OK, let’s be perfectly honest here: all of us have sometimes found ourselves on ‘autopilot’ during the singing of a hymn, mouthing the words without paying much attention to what they mean. Some of us have then had the experience of having our private reverie interrupted by the appearance of a strange word or turn of phrase that strikes us funny. In any case, that’s been the experience for this writer who habitually breaks into (hopefully discreet) giggles when singing the hymn Come, Thou Fount of Every Blessing (807 in our hymnal) whose second verse begins with this weird phrase:
“Here I raise my Ebenezer …”
My primary association with that odd word is the crotchety old Ebenezer Scrooge character (Bah! Humbug!) in Dicken’s A Christmas Carol but it boggles the mind to imagine a circumstance where one would want to be raising him! Instead, an ebenezer must be some kind of object – perhaps like a drum major’s baton that is rhythmically elevated as we march along? I imagine interviewing people on the street: “How do you raise an Ebenezer?” and wondering what kind of response that would get! Unfortunately, as you can see, this is a case where the hymn lyrics have grabbed my attention, though not in a reverence-inducing manner!!
So just what IS an Ebenezer? This strange word is the English transliteration of the Hebrew phrase Eben hà-ezer, which literally means “stone of help.” It refers to an incident in the Old Testament where the Israelites were under attack by their mortal enemies, the Philistines. After the Philistines were miraculously routed in response to the intercessions of the prophet Samuel, the account tells us: “Then Samuel took a stone and set it up between Mizpah and Shen and called its name Ebenezer; for he said, ‘Till now the Lord has helped us.’” (1 Samuel 7:12). So an ‘Ebenezer’ is literally a stone (monument) that commemorates God’s help. Symbolically, “raising my Ebenezer” is then my thankful response for God’s deliverance.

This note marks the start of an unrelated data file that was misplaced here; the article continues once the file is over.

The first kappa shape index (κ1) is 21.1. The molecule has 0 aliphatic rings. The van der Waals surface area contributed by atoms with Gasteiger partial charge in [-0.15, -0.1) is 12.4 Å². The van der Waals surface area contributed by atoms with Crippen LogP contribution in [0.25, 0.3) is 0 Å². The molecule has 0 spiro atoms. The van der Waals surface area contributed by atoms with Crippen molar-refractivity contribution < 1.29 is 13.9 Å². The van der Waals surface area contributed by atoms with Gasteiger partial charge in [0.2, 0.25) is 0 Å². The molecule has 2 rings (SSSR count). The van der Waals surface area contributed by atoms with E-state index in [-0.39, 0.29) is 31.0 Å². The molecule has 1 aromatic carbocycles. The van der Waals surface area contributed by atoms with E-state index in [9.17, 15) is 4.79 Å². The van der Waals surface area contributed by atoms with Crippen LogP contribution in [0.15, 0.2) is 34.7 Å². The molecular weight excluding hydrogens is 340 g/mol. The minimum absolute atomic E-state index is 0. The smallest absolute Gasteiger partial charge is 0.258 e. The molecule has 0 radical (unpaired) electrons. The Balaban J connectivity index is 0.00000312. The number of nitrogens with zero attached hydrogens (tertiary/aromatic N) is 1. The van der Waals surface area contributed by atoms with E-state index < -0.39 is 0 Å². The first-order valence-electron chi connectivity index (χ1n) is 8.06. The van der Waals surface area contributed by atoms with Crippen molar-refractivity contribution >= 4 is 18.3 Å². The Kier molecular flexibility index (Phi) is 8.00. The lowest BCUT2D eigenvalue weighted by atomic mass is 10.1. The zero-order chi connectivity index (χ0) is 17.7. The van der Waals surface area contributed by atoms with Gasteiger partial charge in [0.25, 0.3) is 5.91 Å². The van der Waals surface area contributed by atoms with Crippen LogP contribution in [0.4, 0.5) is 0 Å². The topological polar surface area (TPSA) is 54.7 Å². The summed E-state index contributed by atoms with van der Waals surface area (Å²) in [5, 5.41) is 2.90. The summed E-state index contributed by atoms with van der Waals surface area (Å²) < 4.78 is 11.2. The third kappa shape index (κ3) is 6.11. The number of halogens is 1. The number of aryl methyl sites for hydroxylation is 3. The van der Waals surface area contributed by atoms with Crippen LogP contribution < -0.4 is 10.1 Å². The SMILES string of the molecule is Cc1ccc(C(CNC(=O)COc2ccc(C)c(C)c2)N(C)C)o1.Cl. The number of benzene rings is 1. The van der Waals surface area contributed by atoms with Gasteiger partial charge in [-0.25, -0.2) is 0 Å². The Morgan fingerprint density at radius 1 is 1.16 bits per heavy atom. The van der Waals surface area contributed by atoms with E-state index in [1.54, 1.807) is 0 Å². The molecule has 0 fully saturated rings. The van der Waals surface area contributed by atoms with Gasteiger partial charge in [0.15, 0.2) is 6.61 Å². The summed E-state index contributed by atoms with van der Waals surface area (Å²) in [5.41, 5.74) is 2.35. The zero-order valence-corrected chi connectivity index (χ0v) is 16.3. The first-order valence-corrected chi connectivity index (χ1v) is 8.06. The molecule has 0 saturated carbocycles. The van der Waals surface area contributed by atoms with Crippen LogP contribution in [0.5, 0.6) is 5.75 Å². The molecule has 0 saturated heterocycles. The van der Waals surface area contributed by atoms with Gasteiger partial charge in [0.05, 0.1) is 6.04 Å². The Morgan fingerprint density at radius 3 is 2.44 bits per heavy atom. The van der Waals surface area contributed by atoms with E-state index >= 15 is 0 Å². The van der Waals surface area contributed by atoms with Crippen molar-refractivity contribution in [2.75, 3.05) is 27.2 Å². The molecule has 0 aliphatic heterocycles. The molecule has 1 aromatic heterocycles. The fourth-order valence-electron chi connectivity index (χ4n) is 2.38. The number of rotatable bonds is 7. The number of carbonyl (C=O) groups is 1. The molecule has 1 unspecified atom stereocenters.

The background of this hymn is that it was composed in 1757 by Robert Robinson, a 22 year old Methodist minister in England. He was a man who was acutely aware of the wrong-doings of his rowdy youth, and thankful for the grace which had brought him to faith in Jesus. But even though he became known as a successful preacher and hymn writer, some things he said in later life reflect a profound humility – perhaps even an anxiety – over the way his heart continued to stray. Thus there is particular poignancy in the words of the final verse:
“Oh, to grace how great a debtor daily I’m constrained to be;
let that grace now like a fetter bind my wandering heart to thee.
Prone to wander, Lord I feel it; prone to leave the God I love.
Here’s my heart, oh, take and seal it; seal it for thy courts above.”
For many of us, the heart-felt plea of those words aptly expresses our own desire to “bind our wandering heart” from the inclinations and distractions that continually threaten to pull us away from the God we long to faithfully serve. Being painfully aware of our own frailty and sinfulness we too throw ourselves on His grace, pleading with Him to take our wandering heart and seal it for eternal life with Him. But being then reassured of God’s sure promises to be our help in all our times of need, both physical and spiritual, we too can raise our own Ebenezer – exulting in the rock of our salvation!
One can legitimately question whether the lyrics of this hymn should be ‘modernized’ as a concession to those of us who are not expert in obscure Old Testament history (which is pretty much everyone). On the other hand there is also great comfort in being united in spirit with not only Rev. Robinson (a mere 260 years ago!) but also God’s chosen people of 3000 years ago – the family tree into which we were grafted through Jesus Messiah, our Lord and Savior. So the effort involved in understanding an obscure word or phrase such as this often pays dividends in the timeless spiritual message it carries.